And I had no words.

No words.

I couldn’t express my individual grief about these situations because nothing I could say could fix anything and the problem was bigger than me.

We discussed the US election that truly fills me with fear and not just because someone I am frightened of might win but because the support lent to that individual scares me too.

I don’t know what kind of world I’m leaving for my children.

Sometimes I regret having children for that reason. When I was a teenager – before I was a mother – my family seemed too large to be damaged. I felt like as a child I was more fragile and therefore the worst that could befall someone would surely befall me first. But as soon as a child of my own womb was placed in my arms I realised fear for someone else. For all the times I could not protect them. We talk about sleepless nights and endless questions and even broken hearts but the worst thing about being a parent is realising your own powerlessness in the face of the world. Knowing the only thing standing between them and the cruelties of this place, is you. And you are found wanting. The dangers seem insurmountable, and your own fragility – which seemed a blessing as a child – is now a flaw. From the moment a child is born they are on a journey growing away from you. If your do your job well they will be ready to fly long before you are ready to let them go. My eldest is 18. I’m now not sure I will ever be ready. Is any parent?

That powerlessness is sometimes the reason I lose my breath and think, “Why did I do this?”

The answer, of course, is hope. Disturbingly tenacious, hope outlives us all. We have children even when we are surrounded by cruelties because we hope. I remember one time when I was about 16 my grandfather saying he thought my generation would be the one to fix the world, now that is a hope I pass on to my own offspring. I think every generation must carry that, the silent prayer that whatever we didn’t fix our children may be the ones to do it. It’s an unfair burden and I’m sorry.

I posted on Facebook the other day that cruelties fail to shock me anymore. I’m no longer surprised by intolerance or bigotry. What continually moves me to tears is kindness. The first responders at Dreamworld. The taxi driver who ran towards a burning bus while others ran away to rescue those inside. The people that listen to your story and offer you a gentle word. Always in times like this I have to remind myself that while the world is frightening – people are good too. That I cannot protect my children from cruelties but I can shape them into the kind of people that do surprise me. Our grief always sits side by side with our hope. We have to tip the scales ourselves.

32.

The other day we were sitting at the table and because it was my birthday someone mentioned getting older and I said I liked 32. That I could have stayed 32 forever. And you said, “But that was before me!”

But it wasn’t.

I reconnected with you halfway through 32, we saw in 33 as a couple. Whenever I think of 32 I think of you. I think of the way you blew into my life, unexpected – and I bloomed. You took years off my face because love is a kind of elixir for life. I shone. Sparkled. And people noticed because all my friends would comment on the way I had come out of myself. You could send me a simple text that said, “Hey kitten” (something I thought I would have hated had anyone else said it, you were an exercise in exceptions) and my day was made. I became fascinated by photographs of us together because it felt like I had never seen my real face before. I barely recognised me.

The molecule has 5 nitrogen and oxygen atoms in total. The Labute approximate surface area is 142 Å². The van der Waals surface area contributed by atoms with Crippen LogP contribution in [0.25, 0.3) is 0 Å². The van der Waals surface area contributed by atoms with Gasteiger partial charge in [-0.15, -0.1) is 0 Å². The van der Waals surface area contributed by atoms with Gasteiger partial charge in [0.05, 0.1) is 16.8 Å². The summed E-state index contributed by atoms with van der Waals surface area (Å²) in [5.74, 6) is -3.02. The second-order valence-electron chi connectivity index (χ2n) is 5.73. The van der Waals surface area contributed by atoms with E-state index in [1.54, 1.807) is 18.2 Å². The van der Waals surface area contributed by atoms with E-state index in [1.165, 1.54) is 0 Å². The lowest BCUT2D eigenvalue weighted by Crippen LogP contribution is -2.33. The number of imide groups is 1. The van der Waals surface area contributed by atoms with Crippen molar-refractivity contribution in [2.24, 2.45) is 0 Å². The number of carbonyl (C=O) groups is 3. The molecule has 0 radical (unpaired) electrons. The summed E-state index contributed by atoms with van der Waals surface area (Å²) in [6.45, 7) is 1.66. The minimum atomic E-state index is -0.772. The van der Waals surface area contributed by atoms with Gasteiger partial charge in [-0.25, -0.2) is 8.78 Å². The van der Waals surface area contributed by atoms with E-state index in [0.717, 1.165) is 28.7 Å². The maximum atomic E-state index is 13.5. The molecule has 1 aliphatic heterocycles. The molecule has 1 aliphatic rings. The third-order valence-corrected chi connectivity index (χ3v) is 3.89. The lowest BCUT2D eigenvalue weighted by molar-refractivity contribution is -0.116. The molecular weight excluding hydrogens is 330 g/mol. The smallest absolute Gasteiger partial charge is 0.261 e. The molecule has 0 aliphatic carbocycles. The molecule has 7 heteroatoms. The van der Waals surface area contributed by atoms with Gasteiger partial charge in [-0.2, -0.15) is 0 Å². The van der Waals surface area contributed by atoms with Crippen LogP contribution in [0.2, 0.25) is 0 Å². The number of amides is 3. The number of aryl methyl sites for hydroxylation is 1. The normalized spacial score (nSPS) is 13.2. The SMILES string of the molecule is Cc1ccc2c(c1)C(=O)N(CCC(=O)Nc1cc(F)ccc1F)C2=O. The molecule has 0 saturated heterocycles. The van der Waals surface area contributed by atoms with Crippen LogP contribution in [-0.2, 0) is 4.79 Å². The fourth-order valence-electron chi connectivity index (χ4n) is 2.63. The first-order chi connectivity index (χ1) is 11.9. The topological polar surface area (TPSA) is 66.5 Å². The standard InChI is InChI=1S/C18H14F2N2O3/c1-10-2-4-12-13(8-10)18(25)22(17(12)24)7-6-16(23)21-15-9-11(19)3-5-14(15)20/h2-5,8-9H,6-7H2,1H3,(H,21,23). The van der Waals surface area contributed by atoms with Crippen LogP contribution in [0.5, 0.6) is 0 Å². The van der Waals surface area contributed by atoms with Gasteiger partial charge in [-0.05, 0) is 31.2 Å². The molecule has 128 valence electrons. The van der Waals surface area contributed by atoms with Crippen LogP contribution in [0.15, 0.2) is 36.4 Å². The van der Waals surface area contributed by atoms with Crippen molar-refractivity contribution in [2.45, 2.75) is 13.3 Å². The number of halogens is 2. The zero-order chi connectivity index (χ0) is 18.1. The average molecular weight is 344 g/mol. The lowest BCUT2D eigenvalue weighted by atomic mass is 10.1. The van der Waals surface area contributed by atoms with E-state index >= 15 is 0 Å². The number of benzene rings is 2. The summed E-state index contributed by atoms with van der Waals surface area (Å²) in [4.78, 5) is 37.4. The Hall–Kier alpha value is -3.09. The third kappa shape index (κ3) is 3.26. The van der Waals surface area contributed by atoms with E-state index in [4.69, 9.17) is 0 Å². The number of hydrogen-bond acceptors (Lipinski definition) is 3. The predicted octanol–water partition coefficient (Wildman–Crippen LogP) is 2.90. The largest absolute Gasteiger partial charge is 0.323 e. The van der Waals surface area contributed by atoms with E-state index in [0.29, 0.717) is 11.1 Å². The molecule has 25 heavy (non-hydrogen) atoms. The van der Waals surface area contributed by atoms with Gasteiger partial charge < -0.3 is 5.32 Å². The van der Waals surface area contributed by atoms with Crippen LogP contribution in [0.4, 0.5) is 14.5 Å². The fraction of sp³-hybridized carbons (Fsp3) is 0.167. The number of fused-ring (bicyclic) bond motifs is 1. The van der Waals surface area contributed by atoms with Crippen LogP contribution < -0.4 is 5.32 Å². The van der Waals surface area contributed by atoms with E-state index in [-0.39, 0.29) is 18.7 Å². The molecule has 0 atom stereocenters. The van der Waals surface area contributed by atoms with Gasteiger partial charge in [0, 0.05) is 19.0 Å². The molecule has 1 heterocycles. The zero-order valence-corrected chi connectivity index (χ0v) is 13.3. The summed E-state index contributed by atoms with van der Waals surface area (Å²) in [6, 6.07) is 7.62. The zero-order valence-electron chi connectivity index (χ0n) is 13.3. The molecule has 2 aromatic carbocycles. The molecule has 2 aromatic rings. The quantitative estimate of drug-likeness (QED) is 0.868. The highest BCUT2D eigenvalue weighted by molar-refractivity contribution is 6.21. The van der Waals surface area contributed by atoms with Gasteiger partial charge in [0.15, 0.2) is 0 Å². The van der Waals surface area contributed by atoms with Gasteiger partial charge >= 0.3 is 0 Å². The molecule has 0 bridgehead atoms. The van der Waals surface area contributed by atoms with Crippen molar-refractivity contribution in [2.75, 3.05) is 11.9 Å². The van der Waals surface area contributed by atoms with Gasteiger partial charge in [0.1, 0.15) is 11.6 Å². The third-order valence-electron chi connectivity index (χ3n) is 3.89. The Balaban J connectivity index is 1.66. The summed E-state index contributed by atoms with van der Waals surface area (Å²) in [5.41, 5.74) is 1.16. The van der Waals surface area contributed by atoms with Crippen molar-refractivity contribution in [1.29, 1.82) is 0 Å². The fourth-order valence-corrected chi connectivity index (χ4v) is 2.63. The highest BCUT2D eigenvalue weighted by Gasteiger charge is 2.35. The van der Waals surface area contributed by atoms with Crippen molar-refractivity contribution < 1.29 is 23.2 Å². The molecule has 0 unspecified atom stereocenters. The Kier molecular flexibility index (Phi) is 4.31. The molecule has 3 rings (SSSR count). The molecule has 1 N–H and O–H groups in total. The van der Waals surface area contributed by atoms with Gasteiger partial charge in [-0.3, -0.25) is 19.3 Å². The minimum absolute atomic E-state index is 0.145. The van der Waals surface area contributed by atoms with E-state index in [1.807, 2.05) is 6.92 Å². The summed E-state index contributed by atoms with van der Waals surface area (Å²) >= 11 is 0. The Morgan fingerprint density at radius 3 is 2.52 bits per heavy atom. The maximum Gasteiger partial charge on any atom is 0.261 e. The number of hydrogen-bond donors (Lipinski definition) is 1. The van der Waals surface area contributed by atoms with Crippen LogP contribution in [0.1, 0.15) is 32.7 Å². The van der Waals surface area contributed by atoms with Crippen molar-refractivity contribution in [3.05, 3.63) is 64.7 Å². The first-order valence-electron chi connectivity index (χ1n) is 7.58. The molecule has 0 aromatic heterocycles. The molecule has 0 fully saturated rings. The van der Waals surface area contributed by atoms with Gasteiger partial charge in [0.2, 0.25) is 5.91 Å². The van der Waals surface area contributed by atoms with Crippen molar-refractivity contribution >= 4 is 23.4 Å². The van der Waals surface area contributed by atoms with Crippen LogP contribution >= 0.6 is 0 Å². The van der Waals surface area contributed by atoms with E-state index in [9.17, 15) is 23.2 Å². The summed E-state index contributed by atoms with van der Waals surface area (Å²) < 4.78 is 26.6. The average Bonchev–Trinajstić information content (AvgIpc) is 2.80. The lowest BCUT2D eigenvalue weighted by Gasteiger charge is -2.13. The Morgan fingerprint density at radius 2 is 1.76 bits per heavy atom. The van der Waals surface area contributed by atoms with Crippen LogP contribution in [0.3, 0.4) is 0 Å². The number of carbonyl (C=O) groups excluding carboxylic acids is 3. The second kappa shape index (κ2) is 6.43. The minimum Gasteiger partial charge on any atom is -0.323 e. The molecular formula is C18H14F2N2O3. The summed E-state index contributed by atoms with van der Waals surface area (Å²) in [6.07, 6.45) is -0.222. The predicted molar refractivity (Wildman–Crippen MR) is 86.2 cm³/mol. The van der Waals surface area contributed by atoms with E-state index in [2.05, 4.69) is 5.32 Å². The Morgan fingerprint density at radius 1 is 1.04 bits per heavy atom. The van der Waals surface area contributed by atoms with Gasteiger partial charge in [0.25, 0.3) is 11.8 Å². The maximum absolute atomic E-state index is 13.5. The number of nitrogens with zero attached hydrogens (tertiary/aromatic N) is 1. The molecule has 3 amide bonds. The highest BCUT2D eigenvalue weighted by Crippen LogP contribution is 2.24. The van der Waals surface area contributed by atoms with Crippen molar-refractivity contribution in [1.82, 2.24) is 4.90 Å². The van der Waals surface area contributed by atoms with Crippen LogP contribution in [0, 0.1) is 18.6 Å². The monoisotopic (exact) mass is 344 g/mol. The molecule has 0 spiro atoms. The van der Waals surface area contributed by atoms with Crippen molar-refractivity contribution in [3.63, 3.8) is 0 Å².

None of this is to say it was simple or easy, because it wasn’t. At first there was so much vulnerability in loving someone. And I fell in love with you so quickly and so hard. I didn’t really mean to but once I started I realised I wasn’t going to miss this for the world. Eyes open. That’s how I fell in love with you. Your attention to detail felt indulgent. Of course I made a study of you too. Hours spent tracing the lines beside your eyes that fanned out like gentle sun rays. I loved them because they spoke of how much joy you could find in life that you smiled so much. I loved them because I felt unbelievably blessed to be lying there beside the man who was once the boy who I had spilled dreams to, almost two decades before. Oh yes, I felt vulnerable in the beginning. When I realised I was falling in love with you I cried to you on the phone. I cried to my daughter in the kitchen. But then I threw all my chips in because I had a sense that this could be the greatest adventure I was ever going to go on and I didn’t want to miss it.

It wasn’t always easy. But your conviction never wavered, your love was a constant. It wasn’t always easy because life isn’t always easy but loving you was the easiest thing in the world.

Why 32? Because 32 was the year I went on the bravest, most important journey of my life. 32 was when I stopped being who I thought everyone wanted me to be and decided to find out who I WAS. 32 was when you slipped your hand into mine and said, “Let’s do this.” 32 was when I stopped letting life happen to me and I chose you with a deliberateness that was breathtaking. I remember lying there and I thought, “Just look at him, one look and you will know.” And I raised my eyes to yours and you held my gaze, a question answered.

Yes.

32.

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Grateful.